‘No Evidence Whatsoever’ Trump Tax Helps Workers

When Republicans passed the Trump tax, they said it would deliver an investment boom and would trickle down to help American workers – those were both lies.


Yesterday, Marco Rubio finally admitted the truth about the Trump tax (which he voted for): it’s not helping American workers.


Business Insider: “MARCO RUBIO: There's 'no evidence whatsoever' that Trump's tax bill has helped American workers


Associated Press: “Sen. Rubio: Corporations aren’t investing tax cuts in jobs


Republicans promised that corporations would reinvest their tax cuts to benefit American workers, but there’s no sign that is happening.


New York Times: “Investment Boom From Trump’s Tax Cut Has Yet to Appear


New York Times: “Republicans sold the 2017 tax law as ‘rocket fuel’ for American investment and growth, saying that corporations — flush with cash from lower tax rates — would channel money back into the economy by building factories and offices and investing in equipment, which would help companies grow and provide winnings for workers. […] But, so far, hard evidence of such an acceleration has yet to appear in economic data, which show more of a steady investment roll than a rapid escalation.”


MarketWatch: “More worrisome, business investment fell for the third time in four months based on a closely followed measure known as orders for core capital goods. Core orders dipped 0.1%.”


Big corporations and wealthy shareholders are the only real beneficiaries as the Trump tax has not boosted the economy or helped workers.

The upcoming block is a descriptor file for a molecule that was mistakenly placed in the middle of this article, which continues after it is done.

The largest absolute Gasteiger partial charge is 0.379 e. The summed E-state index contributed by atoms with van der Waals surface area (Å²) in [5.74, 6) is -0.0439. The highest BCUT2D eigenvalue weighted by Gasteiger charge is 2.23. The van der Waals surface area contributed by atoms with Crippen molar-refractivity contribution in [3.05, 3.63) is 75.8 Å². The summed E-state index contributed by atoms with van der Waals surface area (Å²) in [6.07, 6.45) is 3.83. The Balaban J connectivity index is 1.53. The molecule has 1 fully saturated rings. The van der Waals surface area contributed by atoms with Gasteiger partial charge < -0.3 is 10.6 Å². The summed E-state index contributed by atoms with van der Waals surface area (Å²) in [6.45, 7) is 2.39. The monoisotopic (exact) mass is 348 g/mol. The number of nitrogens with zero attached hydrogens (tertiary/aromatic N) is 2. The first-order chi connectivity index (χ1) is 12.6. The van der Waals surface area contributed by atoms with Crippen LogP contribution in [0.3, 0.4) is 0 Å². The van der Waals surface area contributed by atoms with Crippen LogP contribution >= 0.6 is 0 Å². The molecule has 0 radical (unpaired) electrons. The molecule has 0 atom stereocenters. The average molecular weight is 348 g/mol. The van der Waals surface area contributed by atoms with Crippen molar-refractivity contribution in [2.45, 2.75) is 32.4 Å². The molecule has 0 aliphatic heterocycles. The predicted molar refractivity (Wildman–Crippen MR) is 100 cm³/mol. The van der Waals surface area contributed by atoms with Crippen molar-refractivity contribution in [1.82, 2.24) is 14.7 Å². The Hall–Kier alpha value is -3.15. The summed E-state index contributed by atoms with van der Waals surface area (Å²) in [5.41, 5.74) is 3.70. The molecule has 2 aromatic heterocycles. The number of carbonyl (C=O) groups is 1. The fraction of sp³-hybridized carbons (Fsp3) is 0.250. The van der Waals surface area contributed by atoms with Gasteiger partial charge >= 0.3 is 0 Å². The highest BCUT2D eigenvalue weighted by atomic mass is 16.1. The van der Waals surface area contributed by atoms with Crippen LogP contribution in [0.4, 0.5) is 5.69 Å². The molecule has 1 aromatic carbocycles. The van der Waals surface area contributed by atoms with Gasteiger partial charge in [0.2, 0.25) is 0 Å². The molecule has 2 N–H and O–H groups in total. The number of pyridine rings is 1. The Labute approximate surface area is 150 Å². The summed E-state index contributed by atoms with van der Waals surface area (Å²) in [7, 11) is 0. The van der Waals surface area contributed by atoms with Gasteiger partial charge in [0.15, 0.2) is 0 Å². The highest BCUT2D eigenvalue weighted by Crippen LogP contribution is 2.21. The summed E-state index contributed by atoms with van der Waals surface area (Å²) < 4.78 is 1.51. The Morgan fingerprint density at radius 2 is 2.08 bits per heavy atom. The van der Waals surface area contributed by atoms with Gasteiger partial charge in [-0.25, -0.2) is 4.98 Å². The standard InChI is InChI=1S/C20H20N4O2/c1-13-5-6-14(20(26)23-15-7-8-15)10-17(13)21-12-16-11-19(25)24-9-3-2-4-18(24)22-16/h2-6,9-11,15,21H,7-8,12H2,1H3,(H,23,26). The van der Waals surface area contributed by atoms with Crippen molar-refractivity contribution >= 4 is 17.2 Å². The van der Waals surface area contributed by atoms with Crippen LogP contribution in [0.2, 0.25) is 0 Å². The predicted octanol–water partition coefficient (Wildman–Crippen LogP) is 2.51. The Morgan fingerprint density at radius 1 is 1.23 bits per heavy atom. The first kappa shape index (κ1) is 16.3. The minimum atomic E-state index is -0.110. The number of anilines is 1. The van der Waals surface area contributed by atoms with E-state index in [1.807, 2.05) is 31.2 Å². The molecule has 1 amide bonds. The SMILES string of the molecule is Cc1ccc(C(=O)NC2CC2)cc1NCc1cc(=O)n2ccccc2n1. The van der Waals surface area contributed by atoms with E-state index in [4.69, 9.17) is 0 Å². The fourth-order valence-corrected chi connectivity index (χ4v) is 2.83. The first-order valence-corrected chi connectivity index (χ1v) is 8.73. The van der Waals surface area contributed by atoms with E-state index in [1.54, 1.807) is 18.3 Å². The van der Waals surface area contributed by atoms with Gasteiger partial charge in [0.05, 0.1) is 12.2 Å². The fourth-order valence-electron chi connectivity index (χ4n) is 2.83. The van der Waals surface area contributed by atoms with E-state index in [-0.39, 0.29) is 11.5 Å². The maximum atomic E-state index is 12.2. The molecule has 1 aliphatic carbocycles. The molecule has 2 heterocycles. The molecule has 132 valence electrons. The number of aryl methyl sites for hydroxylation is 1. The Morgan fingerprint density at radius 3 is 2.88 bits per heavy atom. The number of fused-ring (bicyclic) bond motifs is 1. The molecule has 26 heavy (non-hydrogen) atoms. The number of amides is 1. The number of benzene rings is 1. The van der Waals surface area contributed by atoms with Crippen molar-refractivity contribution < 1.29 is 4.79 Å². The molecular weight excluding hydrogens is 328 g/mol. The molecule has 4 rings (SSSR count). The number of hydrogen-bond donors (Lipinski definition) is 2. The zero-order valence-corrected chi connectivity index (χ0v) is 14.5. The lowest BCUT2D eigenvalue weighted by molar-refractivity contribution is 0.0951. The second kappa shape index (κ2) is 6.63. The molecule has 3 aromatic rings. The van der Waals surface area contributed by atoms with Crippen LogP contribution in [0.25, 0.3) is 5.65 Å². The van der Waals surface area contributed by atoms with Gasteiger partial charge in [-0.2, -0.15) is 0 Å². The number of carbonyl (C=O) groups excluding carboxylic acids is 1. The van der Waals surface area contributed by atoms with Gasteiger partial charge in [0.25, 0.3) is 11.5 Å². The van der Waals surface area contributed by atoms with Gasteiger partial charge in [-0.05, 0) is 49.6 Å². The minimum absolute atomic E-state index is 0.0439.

New York Times: “And while there are pockets of the economy where investment is picking up — among large tech companies and in shale oil business, for example — corporate spending on buying back stock is increasing at a far faster clip, prompting a debate about whether the law is returning money to the overall economy or just rewarding a small segment of investors.


Bloomberg: “America’s companies are swimming in cash thanks to the big cut in the corporate tax rate.  The roughly 180 companies in the S&P 500 Index that have reported results saw their effective tax rate drop by 6 percent on average in the first quarter. That saved them a total of almost $13 billion in taxes, an analysis by Bloomberg shows. About a third of that went to 44 financial firms.  What companies are doing with that boatload of money is a bit muddy.”


CNN: “America's economic growth slowed at the beginning of 2018 as household spending stalled in spite of recent tax cuts. The US economy grew at a rate of 2.3% in the first quarter, according to the Commerce Department's preliminary report on Friday. That's slower than the 2.9% pace in the fourth quarter of 2017.”